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Ojibway Woven Basket

This fantastic addition to the Daly House collection comes from Margaret Masar of Orofino, Idaho. She was a resident of Brandon back when the Museum was operating as The Maples children’s home. The story she tells is that the basket was given to her grandfather,Lt. Col. Francis Joseph Clark and was intended as a cradle for her uncle, William Francis McKinnon Clark. William was born on Aug 5, 1909 which makes the basket approximately just over 100 years old. Lt. Col. F.J. Clark had a distinguished military record, serving in the 1885 Northwest Rebellion, the Boer War in South Africa and leading a battalion in World War I. He later became a vibrant member of the community in Brandon’s foundling years, continuing his service to the arts and municipal affairs.
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Baskets of this kind are traditionally made from willow, ash or birchbark. This bassinette is woven with wicker, made from willow. Baskets are traditionally made starting with the base and working around the sides. The branches of the chosen wood would be picked and dried before production began. They would then be re-hydrated to make the branches pliable and workable during the weaving process.
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Basketry extended into the making of many other materials used daily including fishing nets, animal and fish snares, cooking utensils that were so finely woven that they were waterproof, ceremonial costumes and baskets, and even plaques.
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Welcome! You may just be browsing our website, but to us, you’re already a visitor.  You’re about to discover cherished antiques and the most extensive collection of early Brandon, Manitoba photographic history – in an historic setting.  Enjoy your visit!

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September – June Hours:
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School group tours must be pre-booked two weeks in advance


Daly House/BU’s McKee Archives Partner for Historic Exhibition

Gowen’s Brandon: Then and Now

One of the many historic photographs taken by Frank Gowen of Brandon. This photograph is from the City of Brandon Collection held at the Magnacca Research Center, Daly House Museum.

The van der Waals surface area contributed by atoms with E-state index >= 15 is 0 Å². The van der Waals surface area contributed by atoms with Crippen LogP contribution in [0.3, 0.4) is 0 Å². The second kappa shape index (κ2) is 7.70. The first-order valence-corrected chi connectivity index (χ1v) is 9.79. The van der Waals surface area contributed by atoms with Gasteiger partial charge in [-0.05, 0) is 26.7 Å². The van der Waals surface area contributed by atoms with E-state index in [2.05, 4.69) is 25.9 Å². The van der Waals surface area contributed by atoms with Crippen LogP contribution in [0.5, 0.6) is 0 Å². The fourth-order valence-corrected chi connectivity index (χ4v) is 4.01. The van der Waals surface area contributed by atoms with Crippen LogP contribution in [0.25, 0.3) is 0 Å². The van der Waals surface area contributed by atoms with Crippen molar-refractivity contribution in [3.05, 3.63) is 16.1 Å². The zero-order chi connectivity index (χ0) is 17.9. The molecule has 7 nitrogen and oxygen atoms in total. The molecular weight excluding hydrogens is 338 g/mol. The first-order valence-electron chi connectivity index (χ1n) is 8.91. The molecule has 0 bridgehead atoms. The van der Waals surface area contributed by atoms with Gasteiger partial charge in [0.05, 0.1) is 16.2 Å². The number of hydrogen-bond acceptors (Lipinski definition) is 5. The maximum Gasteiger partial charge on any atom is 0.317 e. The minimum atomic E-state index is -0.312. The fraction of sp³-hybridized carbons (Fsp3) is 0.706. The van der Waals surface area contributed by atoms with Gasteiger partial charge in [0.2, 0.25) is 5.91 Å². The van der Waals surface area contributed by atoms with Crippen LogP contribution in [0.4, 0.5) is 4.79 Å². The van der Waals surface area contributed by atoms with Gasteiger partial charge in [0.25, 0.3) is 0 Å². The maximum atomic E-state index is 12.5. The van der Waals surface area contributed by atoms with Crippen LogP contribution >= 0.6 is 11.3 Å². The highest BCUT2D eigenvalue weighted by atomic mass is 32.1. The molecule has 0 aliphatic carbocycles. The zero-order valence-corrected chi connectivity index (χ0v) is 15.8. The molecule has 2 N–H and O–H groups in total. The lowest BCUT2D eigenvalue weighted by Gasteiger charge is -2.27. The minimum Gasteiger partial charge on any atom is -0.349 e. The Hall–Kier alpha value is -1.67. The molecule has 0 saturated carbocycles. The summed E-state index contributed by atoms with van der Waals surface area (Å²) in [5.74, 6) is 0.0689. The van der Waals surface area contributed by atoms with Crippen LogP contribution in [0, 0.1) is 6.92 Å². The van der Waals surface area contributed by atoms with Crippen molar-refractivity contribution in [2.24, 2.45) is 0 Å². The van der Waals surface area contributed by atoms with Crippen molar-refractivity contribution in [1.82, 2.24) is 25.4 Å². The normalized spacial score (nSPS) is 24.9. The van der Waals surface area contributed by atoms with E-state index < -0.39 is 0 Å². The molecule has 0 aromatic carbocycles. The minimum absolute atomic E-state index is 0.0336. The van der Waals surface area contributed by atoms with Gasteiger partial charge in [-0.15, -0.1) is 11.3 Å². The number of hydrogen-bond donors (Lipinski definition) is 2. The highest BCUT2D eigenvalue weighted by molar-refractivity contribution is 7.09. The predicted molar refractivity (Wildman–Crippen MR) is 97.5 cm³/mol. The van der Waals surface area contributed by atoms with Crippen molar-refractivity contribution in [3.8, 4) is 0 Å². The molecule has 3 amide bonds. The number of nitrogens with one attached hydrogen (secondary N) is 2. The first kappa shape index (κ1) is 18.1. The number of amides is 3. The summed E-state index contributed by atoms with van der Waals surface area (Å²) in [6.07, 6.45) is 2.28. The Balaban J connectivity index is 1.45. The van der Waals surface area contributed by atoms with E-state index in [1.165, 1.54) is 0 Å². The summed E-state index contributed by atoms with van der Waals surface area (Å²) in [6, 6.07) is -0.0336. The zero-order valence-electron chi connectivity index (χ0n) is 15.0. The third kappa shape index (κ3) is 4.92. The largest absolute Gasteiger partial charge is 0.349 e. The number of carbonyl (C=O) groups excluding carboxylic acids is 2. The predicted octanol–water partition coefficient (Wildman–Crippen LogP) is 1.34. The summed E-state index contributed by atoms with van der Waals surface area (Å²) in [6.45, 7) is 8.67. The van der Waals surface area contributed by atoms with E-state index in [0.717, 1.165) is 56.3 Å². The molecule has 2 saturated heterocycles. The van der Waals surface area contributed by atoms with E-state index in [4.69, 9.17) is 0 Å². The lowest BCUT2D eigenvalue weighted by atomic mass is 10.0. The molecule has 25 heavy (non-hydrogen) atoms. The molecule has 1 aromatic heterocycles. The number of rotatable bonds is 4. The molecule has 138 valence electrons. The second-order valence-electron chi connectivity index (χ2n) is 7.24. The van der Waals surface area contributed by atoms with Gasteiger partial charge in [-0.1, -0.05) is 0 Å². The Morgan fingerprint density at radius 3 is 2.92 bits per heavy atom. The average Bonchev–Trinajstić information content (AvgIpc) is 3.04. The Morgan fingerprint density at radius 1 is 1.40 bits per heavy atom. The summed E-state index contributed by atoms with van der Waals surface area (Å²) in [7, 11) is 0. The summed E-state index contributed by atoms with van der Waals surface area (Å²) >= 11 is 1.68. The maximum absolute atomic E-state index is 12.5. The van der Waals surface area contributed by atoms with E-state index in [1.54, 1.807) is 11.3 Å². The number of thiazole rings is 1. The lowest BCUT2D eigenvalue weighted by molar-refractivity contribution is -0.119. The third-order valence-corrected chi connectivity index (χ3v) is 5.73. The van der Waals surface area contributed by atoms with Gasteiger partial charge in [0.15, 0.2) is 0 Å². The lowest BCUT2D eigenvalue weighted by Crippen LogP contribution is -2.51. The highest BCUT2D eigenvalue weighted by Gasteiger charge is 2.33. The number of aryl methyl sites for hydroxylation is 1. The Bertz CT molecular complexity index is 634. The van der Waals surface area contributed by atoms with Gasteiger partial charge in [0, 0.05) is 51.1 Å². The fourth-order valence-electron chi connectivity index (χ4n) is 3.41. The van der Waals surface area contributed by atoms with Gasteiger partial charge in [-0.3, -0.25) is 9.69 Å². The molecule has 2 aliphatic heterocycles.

One of the many historic photographs taken by Frank Gowen of Brandon. This photograph is from the City of Brandon Collection held at the Magnacca Research Center, Daly House Museum.

The Daly House Museum is pleased to partner with the S.J. McKee Archives (Brandon University) for the upcoming exhibit “Gowen’s Brandon: Then and Now.” Using historical photographs taken by Frank Gowen, a professional photographer in Brandon from 1906-1914, the project will compare Brandon during a period of unprecedented development (c. 1911) to the Brandon we see today.

Between 1900 and the beginning of the World War I, the city of Brandon’s population more than doubled going from approximately 5,600 residents to just under 14, 000. As a result, Brandon’s industrial, business and residential districts saw significant development in the first decade of the twentieth century. Frank Gowen, a British trained photographer known for his scenic images, arrived in Brandon at the height of this expansion. Partnering with photographer Alexander C. Davidson in 1911, Gowen produced a number of images that documented Brandon during this period of expansion. Featuring over fifty of these photographs, the exhibit will provide an overview of the city’s people, landscape, architecture and environment before World War I. With the help of local photographer Graham Street, we were able to replicate Gowen’s original images, capturing Brandon as it is in 2014. Gowen and Street’s images will be exhibited side by side to visually express the changing character of Brandon over the last century.

Over the last several months student assistant Morganna Malyon has been researching Brandon’s history and the content of the photographs. She will spend the fall months compiling this information and getting the photographs reproduced and ready for display. The exhibit is set to open early January 2015, and the photos will be hung concurrently between the Daly House Museum and the Tommy McLeod Curve Gallery on the second floor of the library at Brandon University. A documentary about the project, co-produced by Graham Street, Nate Bower and Shaun Cameron is set to be released by MTS Stories from Home at the time of the exhibit’s opening. We would like to take the time to thank the Manitoba Heritage Grant program for the generous grant made available to us. Without it this project would not have been possible. The Daly House Museum and the S.J. McKee Archives are both very excited about this project, and look forward to having it on display for the community.

The Exhibit will be displayed concurrently at the Exhibit Gallery at Daly House Museum and at the Curved Gallery at Brandon University from January 22 to April 30, 2015.  There will be a free to the public opening reception on Wednesday January 21, 2015 at 7:00 pm.

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